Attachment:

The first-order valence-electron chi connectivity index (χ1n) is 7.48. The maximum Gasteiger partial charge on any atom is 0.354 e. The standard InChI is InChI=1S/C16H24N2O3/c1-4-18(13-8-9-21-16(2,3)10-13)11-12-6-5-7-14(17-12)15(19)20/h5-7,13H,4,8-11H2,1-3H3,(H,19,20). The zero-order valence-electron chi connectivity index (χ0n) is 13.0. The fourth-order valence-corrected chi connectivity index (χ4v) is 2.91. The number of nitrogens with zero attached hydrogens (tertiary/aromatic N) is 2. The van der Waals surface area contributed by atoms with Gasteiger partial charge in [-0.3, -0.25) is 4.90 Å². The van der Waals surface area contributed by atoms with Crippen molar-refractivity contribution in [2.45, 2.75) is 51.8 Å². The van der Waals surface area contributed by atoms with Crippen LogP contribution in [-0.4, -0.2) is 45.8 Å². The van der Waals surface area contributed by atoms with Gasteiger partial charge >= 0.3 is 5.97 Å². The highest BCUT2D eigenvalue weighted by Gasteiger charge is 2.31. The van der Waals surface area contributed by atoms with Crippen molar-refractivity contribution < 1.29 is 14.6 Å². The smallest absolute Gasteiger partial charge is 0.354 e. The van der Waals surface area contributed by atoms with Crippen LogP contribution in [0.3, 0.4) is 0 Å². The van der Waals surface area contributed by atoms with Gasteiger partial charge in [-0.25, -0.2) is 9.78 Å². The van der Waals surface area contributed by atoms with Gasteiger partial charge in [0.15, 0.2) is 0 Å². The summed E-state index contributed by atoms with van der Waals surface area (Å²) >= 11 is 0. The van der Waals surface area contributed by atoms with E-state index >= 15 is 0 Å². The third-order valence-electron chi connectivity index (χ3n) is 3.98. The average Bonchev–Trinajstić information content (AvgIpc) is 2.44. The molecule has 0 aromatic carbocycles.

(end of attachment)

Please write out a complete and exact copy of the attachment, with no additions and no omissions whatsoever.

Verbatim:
The first-order valence-electron chi connectivity index (χ1n) is 7.48. The maximum Gasteiger partial charge on any atom is 0.354 e. The standard InChI is InChI=1S/C16H24N2O3/c1-4-18(13-8-9-21-16(2,3)10-13)11-12-6-5-7-14(17-12)15(19)20/h5-7,13H,4,8-11H2,1-3H3,(H,19,20). The zero-order valence-electron chi connectivity index (χ0n) is 13.0. The fourth-order valence-corrected chi connectivity index (χ4v) is 2.91. The number of nitrogens with zero attached hydrogens (tertiary/aromatic N) is 2. The van der Waals surface area contributed by atoms with Gasteiger partial charge in [-0.3, -0.25) is 4.90 Å². The van der Waals surface area contributed by atoms with Crippen molar-refractivity contribution in [2.45, 2.75) is 51.8 Å². The van der Waals surface area contributed by atoms with Crippen LogP contribution in [-0.4, -0.2) is 45.8 Å². The van der Waals surface area contributed by atoms with Gasteiger partial charge >= 0.3 is 5.97 Å². The highest BCUT2D eigenvalue weighted by Gasteiger charge is 2.31. The van der Waals surface area contributed by atoms with Crippen molar-refractivity contribution < 1.29 is 14.6 Å². The smallest absolute Gasteiger partial charge is 0.354 e. The van der Waals surface area contributed by atoms with Crippen LogP contribution in [0.3, 0.4) is 0 Å². The van der Waals surface area contributed by atoms with Gasteiger partial charge in [-0.25, -0.2) is 9.78 Å². The van der Waals surface area contributed by atoms with Gasteiger partial charge in [0.15, 0.2) is 0 Å². The summed E-state index contributed by atoms with van der Waals surface area (Å²) >= 11 is 0. The van der Waals surface area contributed by atoms with E-state index >= 15 is 0 Å². The third-order valence-electron chi connectivity index (χ3n) is 3.98. The average Bonchev–Trinajstić information content (AvgIpc) is 2.44. The molecule has 0 aromatic carbocycles.